Redbone Coonhounds have lean, muscular frames and flashy, red coats. Their smooth, short, coarse coats may also have black and white patches, although solid red is preferred. The breed's eyes are hazel to dark brown, and the ears hang low. These dogs have a square muzzle and black nose. Redbone Coonhounds measure 21 to 27 inches tall at the shoulder and weigh 45 to 80 pounds.
Even though they have an independent nature and are active dogs, Redbone Coonhounds make gentle, playful, and well-mannered companions.
Even-tempered, eager to please, and trainable, Redbone Coonhounds make good family pets. Their smooth coat requires minimal grooming, but the breed needs lots of outdoor activity. These dogs do best in rural areas with active families.
The Redbone Coonhound takes its name from the rich, red coloring of its coat. The breed starred in the popular book "Where the Red Fern Grows" by Wilson Rawls. The dogs in the book, Little Ann and Old Dan, were both Redbone Coonhounds.
Even though they have an independent nature and are active dogs, Redbone Coonhounds make gentle, playful, and well-mannered companions. This is especially true if they are properly socialized and given plenty of opportunity to exercise. These dogs get along well with children, but younger Redbones may be too rambunctious for toddlers.
This breed craves human companionship and may become lonely and depressed without regular company. It is never a good idea to leave these dogs in the yard all day, and they should always sleep inside with their human family members.
Redbone Coonhounds usually get along decently with cats, provided they are raised together, but the breed's very strong desire to chase small animals may put unfamiliar cats and other furry critters in harm's way. These dogs should always be contained in a securely fenced yard or held on a tight leash when outdoors to prevent them from running off after a scent.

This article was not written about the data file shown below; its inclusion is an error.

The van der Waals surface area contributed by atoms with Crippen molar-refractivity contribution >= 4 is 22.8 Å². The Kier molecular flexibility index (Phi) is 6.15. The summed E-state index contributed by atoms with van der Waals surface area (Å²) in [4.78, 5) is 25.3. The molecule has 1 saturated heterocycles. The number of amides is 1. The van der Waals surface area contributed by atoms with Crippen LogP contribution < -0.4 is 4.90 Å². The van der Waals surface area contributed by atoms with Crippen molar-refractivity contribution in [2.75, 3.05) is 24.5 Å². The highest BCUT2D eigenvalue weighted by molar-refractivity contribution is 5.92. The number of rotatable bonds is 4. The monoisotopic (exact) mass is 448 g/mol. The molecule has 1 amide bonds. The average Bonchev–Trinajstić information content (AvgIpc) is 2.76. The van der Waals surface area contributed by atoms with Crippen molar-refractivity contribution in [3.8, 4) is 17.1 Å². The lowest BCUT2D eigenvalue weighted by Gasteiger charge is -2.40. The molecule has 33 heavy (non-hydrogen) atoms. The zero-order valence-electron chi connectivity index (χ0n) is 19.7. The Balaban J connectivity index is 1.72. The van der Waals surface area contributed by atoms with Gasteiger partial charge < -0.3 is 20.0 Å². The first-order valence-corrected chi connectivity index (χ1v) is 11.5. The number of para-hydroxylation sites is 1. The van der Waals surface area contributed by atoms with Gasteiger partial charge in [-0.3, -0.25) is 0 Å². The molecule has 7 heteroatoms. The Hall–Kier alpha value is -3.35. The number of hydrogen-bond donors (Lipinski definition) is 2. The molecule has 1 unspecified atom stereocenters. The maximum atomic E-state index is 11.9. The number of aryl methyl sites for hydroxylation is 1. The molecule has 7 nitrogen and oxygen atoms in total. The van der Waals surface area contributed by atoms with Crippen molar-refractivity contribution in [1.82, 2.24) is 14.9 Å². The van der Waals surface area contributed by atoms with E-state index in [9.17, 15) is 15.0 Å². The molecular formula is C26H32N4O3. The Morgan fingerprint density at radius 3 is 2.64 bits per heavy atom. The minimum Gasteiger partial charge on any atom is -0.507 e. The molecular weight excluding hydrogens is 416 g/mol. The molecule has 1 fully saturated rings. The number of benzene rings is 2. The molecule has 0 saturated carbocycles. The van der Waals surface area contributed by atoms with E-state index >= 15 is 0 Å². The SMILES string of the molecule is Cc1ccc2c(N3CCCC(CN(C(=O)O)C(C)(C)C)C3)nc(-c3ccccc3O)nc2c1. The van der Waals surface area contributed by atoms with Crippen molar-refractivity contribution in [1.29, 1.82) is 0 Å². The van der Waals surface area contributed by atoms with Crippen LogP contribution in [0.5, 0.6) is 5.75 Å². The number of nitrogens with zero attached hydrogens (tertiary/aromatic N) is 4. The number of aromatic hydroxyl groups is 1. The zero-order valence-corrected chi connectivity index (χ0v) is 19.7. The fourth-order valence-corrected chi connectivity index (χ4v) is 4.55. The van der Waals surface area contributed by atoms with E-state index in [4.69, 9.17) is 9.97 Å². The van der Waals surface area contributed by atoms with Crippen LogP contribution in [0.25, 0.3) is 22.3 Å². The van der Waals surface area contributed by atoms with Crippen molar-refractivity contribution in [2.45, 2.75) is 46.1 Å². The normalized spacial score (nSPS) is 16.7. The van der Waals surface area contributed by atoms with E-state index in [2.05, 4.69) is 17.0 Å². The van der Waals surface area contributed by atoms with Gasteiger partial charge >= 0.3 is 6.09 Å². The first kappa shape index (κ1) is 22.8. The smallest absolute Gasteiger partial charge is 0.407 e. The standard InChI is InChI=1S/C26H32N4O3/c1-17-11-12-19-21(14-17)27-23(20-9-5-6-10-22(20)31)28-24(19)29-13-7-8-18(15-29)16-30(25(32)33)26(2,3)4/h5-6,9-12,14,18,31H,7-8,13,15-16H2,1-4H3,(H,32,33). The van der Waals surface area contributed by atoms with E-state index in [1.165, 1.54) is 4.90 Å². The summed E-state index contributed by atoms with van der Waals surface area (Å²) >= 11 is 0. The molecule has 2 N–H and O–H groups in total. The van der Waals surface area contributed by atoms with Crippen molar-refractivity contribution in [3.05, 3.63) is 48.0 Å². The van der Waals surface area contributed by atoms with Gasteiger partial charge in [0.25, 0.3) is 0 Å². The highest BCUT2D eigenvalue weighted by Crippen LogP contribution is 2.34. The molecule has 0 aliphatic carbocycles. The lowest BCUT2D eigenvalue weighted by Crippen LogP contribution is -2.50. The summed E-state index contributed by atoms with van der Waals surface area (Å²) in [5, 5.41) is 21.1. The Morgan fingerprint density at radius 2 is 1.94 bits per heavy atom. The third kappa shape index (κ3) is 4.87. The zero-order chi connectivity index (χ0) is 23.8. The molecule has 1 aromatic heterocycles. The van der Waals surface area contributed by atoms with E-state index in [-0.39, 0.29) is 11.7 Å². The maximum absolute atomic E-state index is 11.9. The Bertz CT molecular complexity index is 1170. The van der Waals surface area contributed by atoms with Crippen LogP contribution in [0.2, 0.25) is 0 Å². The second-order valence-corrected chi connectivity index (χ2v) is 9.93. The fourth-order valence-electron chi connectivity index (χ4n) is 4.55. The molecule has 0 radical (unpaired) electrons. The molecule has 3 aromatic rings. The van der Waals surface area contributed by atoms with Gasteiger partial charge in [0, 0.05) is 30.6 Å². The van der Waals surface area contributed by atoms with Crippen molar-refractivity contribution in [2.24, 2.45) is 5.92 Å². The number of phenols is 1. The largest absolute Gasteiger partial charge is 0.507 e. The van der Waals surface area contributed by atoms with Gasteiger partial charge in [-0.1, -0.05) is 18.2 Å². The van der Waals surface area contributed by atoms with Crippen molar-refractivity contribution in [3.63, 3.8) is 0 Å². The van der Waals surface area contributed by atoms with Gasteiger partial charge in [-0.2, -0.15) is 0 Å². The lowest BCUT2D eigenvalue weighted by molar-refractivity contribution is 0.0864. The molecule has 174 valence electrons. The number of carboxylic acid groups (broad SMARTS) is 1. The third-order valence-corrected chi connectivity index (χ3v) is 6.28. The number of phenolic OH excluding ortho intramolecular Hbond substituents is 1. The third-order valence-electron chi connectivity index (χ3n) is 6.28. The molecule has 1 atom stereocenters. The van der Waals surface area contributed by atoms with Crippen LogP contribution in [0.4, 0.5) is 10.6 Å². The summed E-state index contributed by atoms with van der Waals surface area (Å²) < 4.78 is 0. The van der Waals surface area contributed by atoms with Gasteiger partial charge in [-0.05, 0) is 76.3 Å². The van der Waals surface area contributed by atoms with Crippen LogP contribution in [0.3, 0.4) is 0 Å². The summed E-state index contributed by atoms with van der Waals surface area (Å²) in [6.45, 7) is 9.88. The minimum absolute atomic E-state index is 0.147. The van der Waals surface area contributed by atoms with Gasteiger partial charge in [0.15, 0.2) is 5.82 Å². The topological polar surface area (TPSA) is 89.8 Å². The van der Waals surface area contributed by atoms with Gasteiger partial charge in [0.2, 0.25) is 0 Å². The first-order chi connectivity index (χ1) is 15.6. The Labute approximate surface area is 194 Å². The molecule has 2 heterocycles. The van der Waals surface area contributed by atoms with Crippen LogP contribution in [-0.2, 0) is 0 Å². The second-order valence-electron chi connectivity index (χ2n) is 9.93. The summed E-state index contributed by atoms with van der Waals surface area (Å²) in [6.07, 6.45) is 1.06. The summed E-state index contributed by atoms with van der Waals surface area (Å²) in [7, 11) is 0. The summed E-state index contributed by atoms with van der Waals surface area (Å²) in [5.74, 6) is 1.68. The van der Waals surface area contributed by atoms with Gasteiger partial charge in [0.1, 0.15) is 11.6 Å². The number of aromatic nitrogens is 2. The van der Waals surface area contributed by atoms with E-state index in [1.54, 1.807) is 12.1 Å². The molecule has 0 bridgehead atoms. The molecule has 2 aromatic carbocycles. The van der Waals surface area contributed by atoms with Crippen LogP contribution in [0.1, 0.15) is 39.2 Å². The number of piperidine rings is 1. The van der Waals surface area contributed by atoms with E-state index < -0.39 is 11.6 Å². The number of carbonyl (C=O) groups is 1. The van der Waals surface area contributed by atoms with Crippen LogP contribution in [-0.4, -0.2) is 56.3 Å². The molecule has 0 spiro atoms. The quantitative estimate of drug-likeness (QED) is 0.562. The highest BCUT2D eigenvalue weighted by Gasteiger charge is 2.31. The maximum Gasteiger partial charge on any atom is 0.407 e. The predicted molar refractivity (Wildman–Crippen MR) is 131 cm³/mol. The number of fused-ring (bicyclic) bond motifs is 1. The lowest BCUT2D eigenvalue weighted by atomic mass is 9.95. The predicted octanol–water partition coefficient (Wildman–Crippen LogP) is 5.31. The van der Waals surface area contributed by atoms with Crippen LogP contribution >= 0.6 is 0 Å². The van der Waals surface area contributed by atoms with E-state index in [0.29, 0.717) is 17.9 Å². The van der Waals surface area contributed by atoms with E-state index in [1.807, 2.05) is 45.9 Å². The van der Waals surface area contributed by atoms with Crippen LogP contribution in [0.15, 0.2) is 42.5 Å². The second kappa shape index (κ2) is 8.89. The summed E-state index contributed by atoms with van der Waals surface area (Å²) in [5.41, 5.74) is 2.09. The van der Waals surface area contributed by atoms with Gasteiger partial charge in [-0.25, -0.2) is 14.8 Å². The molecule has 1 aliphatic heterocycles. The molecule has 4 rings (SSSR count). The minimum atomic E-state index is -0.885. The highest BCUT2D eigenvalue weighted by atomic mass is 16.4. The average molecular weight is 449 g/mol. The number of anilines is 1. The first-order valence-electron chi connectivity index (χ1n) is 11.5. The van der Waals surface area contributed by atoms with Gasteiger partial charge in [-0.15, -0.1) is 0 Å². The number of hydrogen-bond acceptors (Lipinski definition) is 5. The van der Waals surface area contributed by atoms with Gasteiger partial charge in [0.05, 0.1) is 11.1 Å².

Redbone Coonhounds are generally healthy, but the breed is prone to developing a few health conditions that can negatively affect quality or length of life. Hip dysplasia is common in the breed, and hypothyroidism is another concern that is manageable with professional care and medication. Redbones are also prone to certain eye problems, including progressive retinal atrophy. This condition leads to blindness.
Because Redbones are prone to ear infections, their ears should be kept clean and dry at all times. Weekly ear checks are very important in this breed. Additionally, these dogs are at increased risk for becoming obese. Care should be taken to offer measured portions and to provide plenty of opportunity for exercise. Obesity in dogs increases the risk of heart disease, diabetes, arthritis, and some cancers.
With regular exercise, proper nutrition, routine veterinary care, and timely vaccinations, Redbone Coonhounds generally live 10 to 12 years.